# **US Calls for Stricter SIM Swapping Protections and Passwordless Authentication**
The US Cybersecurity and Infrastructure Security Agency (CISA) is urging for increased safeguards against SIM swapping attacks and the adoption of passwordless authentication to prevent future cyberthreats. Last year’s Lapsus$ attacks highlighted the need for enhanced security measures, prompting CISA to release a comprehensive report outlining the techniques employed by the teenage hacking group and offering recommendations to mitigate similar attacks.
CISA is urging the Federal Trade Commission and Federal Communications Commission to take stronger actions to protect consumers against SIM swapping attacks. In response, the FCC has recently proposed a set of rules requiring wireless providers to implement secure methods of authenticating customers during SIM swaps.
Describing Lapsus$ as unparalleled in its effectiveness and audacity, CISA emphasizes that the group’s activities have exposed systemic vulnerabilities in the digital ecosystem. The hacking group employed a series of highly effective techniques, which could potentially be leveraged by other threat actors as well.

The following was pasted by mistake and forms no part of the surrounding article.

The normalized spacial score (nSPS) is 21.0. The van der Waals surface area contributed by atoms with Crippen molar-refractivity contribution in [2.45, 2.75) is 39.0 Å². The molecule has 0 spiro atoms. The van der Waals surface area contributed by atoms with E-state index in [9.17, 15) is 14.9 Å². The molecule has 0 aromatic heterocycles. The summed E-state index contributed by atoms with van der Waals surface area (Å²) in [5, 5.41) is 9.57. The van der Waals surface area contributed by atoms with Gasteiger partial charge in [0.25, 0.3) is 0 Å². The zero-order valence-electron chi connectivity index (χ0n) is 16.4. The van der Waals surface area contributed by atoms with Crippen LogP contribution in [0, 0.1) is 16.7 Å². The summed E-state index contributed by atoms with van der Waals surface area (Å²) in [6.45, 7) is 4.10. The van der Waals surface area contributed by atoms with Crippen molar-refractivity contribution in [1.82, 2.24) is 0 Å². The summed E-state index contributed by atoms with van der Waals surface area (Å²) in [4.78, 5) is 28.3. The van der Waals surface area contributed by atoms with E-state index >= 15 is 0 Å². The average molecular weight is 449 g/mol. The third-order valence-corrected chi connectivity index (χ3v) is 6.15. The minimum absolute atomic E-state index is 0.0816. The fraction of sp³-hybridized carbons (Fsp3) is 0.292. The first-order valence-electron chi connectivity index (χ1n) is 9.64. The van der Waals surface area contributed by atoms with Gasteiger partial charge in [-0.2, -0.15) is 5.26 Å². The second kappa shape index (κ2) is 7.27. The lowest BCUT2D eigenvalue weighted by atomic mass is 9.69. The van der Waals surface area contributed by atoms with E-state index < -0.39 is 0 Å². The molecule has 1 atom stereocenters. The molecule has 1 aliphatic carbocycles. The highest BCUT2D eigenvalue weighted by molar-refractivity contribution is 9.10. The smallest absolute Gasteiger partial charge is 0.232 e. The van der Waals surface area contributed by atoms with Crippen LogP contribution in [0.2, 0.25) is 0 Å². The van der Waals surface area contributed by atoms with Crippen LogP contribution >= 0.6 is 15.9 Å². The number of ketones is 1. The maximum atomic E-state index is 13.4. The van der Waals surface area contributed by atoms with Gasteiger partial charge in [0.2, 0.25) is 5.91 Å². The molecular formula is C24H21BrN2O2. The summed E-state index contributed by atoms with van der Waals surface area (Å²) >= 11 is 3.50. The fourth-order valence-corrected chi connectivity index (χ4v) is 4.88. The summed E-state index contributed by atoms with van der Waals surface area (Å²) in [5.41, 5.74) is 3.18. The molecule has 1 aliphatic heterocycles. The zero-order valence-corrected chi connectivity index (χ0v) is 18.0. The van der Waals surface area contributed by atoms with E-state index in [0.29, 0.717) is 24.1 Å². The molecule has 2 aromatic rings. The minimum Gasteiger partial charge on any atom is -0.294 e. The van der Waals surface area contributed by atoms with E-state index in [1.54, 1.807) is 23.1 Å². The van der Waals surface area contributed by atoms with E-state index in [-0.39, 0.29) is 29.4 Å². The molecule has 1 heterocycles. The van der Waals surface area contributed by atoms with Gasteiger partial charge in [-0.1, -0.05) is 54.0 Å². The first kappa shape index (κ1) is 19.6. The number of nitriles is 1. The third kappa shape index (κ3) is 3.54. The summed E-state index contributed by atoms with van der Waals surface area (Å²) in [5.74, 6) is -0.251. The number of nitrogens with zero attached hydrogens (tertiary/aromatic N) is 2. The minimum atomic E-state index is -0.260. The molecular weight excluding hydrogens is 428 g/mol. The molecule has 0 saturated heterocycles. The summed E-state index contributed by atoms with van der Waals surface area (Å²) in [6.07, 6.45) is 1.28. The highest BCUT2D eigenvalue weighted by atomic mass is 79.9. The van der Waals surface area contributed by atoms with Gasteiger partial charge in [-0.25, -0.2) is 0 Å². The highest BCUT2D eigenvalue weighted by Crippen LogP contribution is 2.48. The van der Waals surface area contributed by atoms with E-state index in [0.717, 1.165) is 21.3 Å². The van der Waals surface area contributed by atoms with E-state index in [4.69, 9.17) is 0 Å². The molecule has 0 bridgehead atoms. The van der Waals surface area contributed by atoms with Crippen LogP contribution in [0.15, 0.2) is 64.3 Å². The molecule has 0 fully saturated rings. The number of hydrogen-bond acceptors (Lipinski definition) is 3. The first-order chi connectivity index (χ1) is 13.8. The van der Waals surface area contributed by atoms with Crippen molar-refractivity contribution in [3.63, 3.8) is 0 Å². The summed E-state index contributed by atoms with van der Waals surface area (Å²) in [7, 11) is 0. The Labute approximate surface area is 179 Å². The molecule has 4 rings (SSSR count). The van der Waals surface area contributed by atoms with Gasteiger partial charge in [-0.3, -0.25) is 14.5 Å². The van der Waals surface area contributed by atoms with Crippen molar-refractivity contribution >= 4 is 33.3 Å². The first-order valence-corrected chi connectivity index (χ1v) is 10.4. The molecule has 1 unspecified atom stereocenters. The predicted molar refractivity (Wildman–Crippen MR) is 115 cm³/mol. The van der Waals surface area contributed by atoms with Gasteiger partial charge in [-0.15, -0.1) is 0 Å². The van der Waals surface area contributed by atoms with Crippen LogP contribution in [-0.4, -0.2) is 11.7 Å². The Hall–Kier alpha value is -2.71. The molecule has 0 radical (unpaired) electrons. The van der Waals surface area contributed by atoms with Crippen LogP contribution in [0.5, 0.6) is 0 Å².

Despite the magnitude of the Lapsus$ attacks, CISA highlights the ease with which the group, including juvenile members, infiltrated well-defended organizations. One of the primary methods employed by Lapsus$ is SIM swapping, which involves gaining control of a target’s phone number through social engineering and other means. This enables the attacker to receive calls or texts, including two-factor authentication codes, thereby accessing sensitive accounts.
To address this issue, CISA recommends that companies move away from voice and SMS-based multifactor authentication and adopt passwordless solutions instead. They suggest the use of passkeys compliant with the FIDO2 standard, allowing users to sign in using their fingerprint or a hardware-based security key. Several companies and password managers, such as Google, 1Password, Microsoft, and Dashlane, have already started supporting passwordless sign-in methods.
Additionally, CISA calls on carriers to implement more stringent authentication methods for SIM swapping. This includes enabling customers to lock their accounts and prevent SIM swaps, as well as requiring strong identity verification during the process and providing account holders with a detailed record of any SIM swap activities.
Considering that the majority of Lapsus$ hackers are teenagers, CISA proposes that Congress allocate funding for programs aimed at preventing juvenile cybercrime. They also suggest the development of interruption and redirection programs to steer young individuals away from engaging in cybercriminal activities in the future.
In conclusion, CISA strongly advocates for stricter security measures to combat SIM swapping attacks and emphasizes the importance of transitioning to passwordless authentication. By implementing these recommendations, both consumers and organizations can significantly enhance their protection against cyberthreats.